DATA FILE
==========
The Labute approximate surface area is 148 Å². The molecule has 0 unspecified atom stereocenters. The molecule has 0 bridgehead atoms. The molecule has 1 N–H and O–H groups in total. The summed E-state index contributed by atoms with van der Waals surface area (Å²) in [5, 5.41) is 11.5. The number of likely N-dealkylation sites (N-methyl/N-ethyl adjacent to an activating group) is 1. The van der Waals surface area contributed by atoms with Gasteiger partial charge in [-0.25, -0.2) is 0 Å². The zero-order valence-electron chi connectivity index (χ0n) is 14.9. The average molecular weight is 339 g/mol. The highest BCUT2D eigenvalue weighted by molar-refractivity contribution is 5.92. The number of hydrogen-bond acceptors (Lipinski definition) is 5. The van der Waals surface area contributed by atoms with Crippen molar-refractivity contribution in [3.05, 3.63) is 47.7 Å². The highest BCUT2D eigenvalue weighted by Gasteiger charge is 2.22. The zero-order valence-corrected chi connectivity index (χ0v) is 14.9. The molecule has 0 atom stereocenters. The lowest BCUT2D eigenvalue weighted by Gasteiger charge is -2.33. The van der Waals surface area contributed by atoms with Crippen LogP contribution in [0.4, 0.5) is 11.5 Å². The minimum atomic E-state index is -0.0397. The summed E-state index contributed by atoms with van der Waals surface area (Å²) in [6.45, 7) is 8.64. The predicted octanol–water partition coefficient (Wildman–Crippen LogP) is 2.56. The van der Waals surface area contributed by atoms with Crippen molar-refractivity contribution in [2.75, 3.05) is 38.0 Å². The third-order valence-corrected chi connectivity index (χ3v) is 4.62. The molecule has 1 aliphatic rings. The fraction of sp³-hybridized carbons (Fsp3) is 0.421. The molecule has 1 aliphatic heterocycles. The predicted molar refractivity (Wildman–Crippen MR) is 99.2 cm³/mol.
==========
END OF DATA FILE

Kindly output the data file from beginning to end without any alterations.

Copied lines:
The Labute approximate surface area is 148 Å². The molecule has 0 unspecified atom stereocenters. The molecule has 0 bridgehead atoms. The molecule has 1 N–H and O–H groups in total. The summed E-state index contributed by atoms with van der Waals surface area (Å²) in [5, 5.41) is 11.5. The number of likely N-dealkylation sites (N-methyl/N-ethyl adjacent to an activating group) is 1. The van der Waals surface area contributed by atoms with Gasteiger partial charge in [-0.25, -0.2) is 0 Å². The zero-order valence-electron chi connectivity index (χ0n) is 14.9. The average molecular weight is 339 g/mol. The highest BCUT2D eigenvalue weighted by molar-refractivity contribution is 5.92. The number of hydrogen-bond acceptors (Lipinski definition) is 5. The van der Waals surface area contributed by atoms with Crippen molar-refractivity contribution in [3.05, 3.63) is 47.7 Å². The highest BCUT2D eigenvalue weighted by Gasteiger charge is 2.22. The zero-order valence-corrected chi connectivity index (χ0v) is 14.9. The molecule has 0 atom stereocenters. The lowest BCUT2D eigenvalue weighted by Gasteiger charge is -2.33. The van der Waals surface area contributed by atoms with Crippen LogP contribution in [0.4, 0.5) is 11.5 Å². The minimum atomic E-state index is -0.0397. The summed E-state index contributed by atoms with van der Waals surface area (Å²) in [6.45, 7) is 8.64. The predicted octanol–water partition coefficient (Wildman–Crippen LogP) is 2.56. The van der Waals surface area contributed by atoms with Crippen molar-refractivity contribution in [2.75, 3.05) is 38.0 Å². The third-order valence-corrected chi connectivity index (χ3v) is 4.62. The molecule has 1 aliphatic rings. The fraction of sp³-hybridized carbons (Fsp3) is 0.421. The molecule has 1 aliphatic heterocycles. The predicted molar refractivity (Wildman–Crippen MR) is 99.2 cm³/mol.